# Complex rectangles 1

There's an exercise that's bugged me for a while from Tristan Needham's *Visual Complex Analysis*. It's a proof exercise: Prove that for complex numbers \(A, B, C, D\) lying on the unit circle (so magnitude 1), if \(A + B + C + D = 0\) then the points form a rectangle.

How can we approach this?

I think the first thing to do is order them. Without loss of generality, assume the points are in counterclockwise order \(A, B, C, D\) starting from the positive real axis. Next, we can write down the "target." I think to prove they form a rectangle it is enough to show that the edges are at right angles and the diagonals are equal in length. We want to rewrite this in terms of statements about complex numbers.

If we view the sides as vectors for example \(B - A\), we can express "right angle" by saying the dot product of consecutive edge vectors is zero. How to translate that cleanly into statements of complex arithmetic, though? I think we want to multiply each complex difference with the conjugate of the next one, and say that the result is... well, nonzero complex numbers won't multiply to zero because they're too well-behaved. But we can say the result is pure imaginary and I think that will mean effectively the same thing.

Translating our "goals" or "want to shows" into statements about the complex numbers:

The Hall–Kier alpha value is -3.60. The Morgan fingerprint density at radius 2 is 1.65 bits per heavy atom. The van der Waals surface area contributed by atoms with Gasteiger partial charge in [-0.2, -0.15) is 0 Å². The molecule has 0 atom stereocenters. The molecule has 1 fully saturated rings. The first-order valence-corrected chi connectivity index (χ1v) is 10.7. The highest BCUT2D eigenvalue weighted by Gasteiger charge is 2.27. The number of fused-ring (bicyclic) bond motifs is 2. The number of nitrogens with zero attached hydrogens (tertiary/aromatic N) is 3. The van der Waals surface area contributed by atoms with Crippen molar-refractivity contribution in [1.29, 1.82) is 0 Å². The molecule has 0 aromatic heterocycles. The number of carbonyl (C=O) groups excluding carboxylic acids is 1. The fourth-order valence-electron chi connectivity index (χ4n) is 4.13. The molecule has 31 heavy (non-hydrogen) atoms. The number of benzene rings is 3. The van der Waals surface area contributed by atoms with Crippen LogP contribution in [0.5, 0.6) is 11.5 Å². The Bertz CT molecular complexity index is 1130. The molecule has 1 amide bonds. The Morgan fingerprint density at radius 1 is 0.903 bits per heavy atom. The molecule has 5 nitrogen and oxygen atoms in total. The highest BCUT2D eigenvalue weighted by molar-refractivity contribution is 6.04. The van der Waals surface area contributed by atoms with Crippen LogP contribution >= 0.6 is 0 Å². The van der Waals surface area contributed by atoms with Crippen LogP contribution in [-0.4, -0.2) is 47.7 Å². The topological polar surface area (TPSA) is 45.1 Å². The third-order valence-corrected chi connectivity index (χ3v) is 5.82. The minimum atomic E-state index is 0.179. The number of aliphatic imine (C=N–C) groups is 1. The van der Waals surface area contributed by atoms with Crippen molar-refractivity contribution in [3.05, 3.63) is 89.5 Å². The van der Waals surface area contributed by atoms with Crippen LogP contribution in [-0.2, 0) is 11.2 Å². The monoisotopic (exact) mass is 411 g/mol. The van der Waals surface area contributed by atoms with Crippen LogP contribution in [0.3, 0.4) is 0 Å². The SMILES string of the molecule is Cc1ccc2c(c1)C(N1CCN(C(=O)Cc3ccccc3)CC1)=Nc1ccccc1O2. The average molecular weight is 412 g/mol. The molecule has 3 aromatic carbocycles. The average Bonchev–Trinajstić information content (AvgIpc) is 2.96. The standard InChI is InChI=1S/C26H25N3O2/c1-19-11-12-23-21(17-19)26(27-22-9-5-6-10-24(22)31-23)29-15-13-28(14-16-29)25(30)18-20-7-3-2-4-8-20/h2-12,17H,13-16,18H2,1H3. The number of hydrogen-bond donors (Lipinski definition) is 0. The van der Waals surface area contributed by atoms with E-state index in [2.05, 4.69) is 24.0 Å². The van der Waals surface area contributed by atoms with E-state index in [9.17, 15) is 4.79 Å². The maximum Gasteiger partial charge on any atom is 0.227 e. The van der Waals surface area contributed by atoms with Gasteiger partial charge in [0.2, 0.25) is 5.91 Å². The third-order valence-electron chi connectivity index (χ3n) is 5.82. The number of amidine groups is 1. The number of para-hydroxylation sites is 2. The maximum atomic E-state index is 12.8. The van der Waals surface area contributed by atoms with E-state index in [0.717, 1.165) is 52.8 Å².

\begin{align} (B - A)(\overline{C - B}) + (\overline{B - A})(C - B) &= 0 \\ (C - B)(\overline{D - C}) + (\overline{C - B})(D - C) &= 0 \\ (D - C)(\overline{A - D}) + (\overline{D - C})(A - D) &= 0 \\ (A - D)(\overline{B - A}) + (\overline{A - D})(B - A) &= 0 \\ |A - C| &= |B - D| \end{align}Can we show all these statements given only that our points are on the unit circle with \(A + B + C + D = 0\)?

Well, the last one can be rewritten. The left side is \(A\bar{A} - A\bar{C} - \bar{A}C + C\bar{C} = 2 - A\bar{C} - \bar{A}C\). Does this help us? Probably not yet, no. We can rewrite the right side for the same reasons and it's not terribly useful yet for the same reasons.

What about the four right-angle equations? \((B - A)(\overline{C - B}) + (\overline{B - A})(C - B)\) expands to \(B\bar{C} - A\bar{C} - B\bar{B} + A\bar{B} + \bar{B}C - \bar{A}C - \bar{B}B + \bar{A}B\). The \(B\bar{B}\) parts are \(1\), as before. But... the other six products don't look especially friendly.